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Parti Quebecois Leader Jean-Francois Lisee speaks at a municipalities union summit (UMQ), Sept. 14, 2018, in Quebec City.

Jacques Boissinot/The Canadian Press

At noontime one day this week, Montreal university student Frédéric Gagnon faced a choice: He could go listen to a campus speech by Parti Québécois Leader Jean-François Lisée, or he could go home to have lunch.

He went home to eat. Not that Mr. Gagnon, a 20-year-old international-studies major at the University of Montreal, has no interest in politics. It’s just that he had no appetite for the PQ’s sovereigntist menu.

“Sovereignty is the problem of another generation,” Mr. Gagnon said just outside the auditorium where Mr. Lisée spoke. “We don’t feel it’s urgent or important. Personally, I think it would close Quebec off. I see greater advantage in opening up to the world.”

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The generation of voters like Mr. Gagnon poses a dilemma for Mr. Lisée, whose PQ is polling in distant third place only two weeks from Quebec’s general election. The PQ’s traditional core themes of sovereignty and identity leave millennials indifferent at best, turned off at worst.

Mr. Lisée must know it. He delivered his speech to a half-empty hall, which got emptier as he went on. He spoke for 22 minutes about global warming, taxing the rich, greenhouse-gas emissions, strategic voting and corruption. He took a few swipes at Canada and Justin Trudeau for sport. But not once did he utter the words “sovereignty” or “independence.”

For the first time in decades, none of the major parties is campaigning on pulling Quebec out of the country. Mr. Lisée, who took over as party leader from Pierre Karl Péladeau two years ago, has promised to delay a referendum until at least 2022.

The decision helped Mr. Lisée jettison what had become an electoral albatross for his party. But it has also forced him to justify the party’s relevance, which has proved harder.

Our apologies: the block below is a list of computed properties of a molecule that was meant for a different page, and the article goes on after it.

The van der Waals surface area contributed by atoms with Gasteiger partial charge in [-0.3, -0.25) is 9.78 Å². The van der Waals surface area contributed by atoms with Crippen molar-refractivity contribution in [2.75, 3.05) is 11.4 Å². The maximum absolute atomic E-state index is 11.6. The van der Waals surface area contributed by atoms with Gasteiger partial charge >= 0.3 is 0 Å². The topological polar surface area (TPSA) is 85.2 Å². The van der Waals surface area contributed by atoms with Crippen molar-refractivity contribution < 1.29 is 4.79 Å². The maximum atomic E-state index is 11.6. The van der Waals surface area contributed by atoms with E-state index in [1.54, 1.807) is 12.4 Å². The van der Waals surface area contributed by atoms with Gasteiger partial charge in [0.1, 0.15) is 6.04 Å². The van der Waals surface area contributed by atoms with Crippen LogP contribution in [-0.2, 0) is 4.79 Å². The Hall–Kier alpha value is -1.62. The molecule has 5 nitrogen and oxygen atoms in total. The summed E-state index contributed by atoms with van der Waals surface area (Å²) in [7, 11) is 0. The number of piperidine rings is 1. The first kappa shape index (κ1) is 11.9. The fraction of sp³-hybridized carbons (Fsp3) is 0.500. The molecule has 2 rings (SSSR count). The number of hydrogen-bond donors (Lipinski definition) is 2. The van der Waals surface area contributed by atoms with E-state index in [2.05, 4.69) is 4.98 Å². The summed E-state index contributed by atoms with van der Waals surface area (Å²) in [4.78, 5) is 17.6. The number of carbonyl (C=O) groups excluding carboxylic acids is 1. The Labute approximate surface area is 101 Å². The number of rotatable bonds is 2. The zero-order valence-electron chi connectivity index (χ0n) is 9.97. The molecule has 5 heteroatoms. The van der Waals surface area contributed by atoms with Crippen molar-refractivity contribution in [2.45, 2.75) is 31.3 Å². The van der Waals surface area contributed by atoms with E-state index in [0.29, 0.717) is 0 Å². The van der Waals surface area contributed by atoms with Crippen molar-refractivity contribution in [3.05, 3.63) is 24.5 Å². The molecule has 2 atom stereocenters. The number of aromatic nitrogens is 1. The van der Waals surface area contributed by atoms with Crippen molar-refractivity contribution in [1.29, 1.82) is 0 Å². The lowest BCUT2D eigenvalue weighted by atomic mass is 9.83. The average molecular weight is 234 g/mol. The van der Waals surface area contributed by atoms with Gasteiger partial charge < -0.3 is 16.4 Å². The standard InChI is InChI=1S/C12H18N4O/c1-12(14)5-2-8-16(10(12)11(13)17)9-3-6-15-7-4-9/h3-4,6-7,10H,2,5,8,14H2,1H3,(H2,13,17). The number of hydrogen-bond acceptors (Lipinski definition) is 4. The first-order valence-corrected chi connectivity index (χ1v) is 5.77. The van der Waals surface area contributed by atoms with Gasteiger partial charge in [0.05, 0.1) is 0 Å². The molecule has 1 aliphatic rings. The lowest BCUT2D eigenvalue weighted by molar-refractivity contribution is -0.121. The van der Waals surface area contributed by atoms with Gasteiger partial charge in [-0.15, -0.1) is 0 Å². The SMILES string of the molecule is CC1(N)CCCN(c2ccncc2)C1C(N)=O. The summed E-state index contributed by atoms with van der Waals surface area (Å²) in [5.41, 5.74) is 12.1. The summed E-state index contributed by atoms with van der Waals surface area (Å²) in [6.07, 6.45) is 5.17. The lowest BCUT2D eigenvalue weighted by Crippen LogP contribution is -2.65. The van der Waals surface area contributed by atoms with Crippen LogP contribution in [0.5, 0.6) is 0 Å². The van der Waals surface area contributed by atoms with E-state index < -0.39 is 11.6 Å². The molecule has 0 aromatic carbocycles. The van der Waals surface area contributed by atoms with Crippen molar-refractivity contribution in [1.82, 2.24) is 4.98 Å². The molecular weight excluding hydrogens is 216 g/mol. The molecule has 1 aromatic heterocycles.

The latest poll gives the PQ only 21 per cent support, a distant 13 points behind the leading Coalition Avenir Québec of François Legault. The numbers would ensure the PQ enough seats to safeguard its official party status (early doomsday scenarios projected the party had a single safe seat in Quebec). But it won't change the PQ’s bleaker long-term demographic forecast.

For three decades, the young were the lifeblood of the Parti Québécois. The party and its dream of birthing a nation had a near stranglehold on the youth vote. From the time the PQ was first elected in 1976 until the end of the nineties, two-thirds of first-time voters backed the PQ, says Christian Bourque of the Léger polling firm.

Now, young people are spurning the dream of their parents. An Ipsos survey published Thursday offered a portrait of a new generation that has every reason to give the PQ pause. Only 19 per cent of voters aged 18 to 25 considered themselves sovereigntists. In a list of 14 election issues, these voters placed sovereignty last. Topping the list were education, health and the environment.

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It helps explain why the PQ is third in support among voters aged 18 to 34, who tell pollsters they prefer non-sovereignist choices: Not just the CAQ but even the Liberals, despite its image as the province’s establishment party.

“On language, identity and immigration policies, young people are a lot closer to the multiculturalist approach of the Liberals,” Mr. Bourque said. “The change in only one generation is amazing.”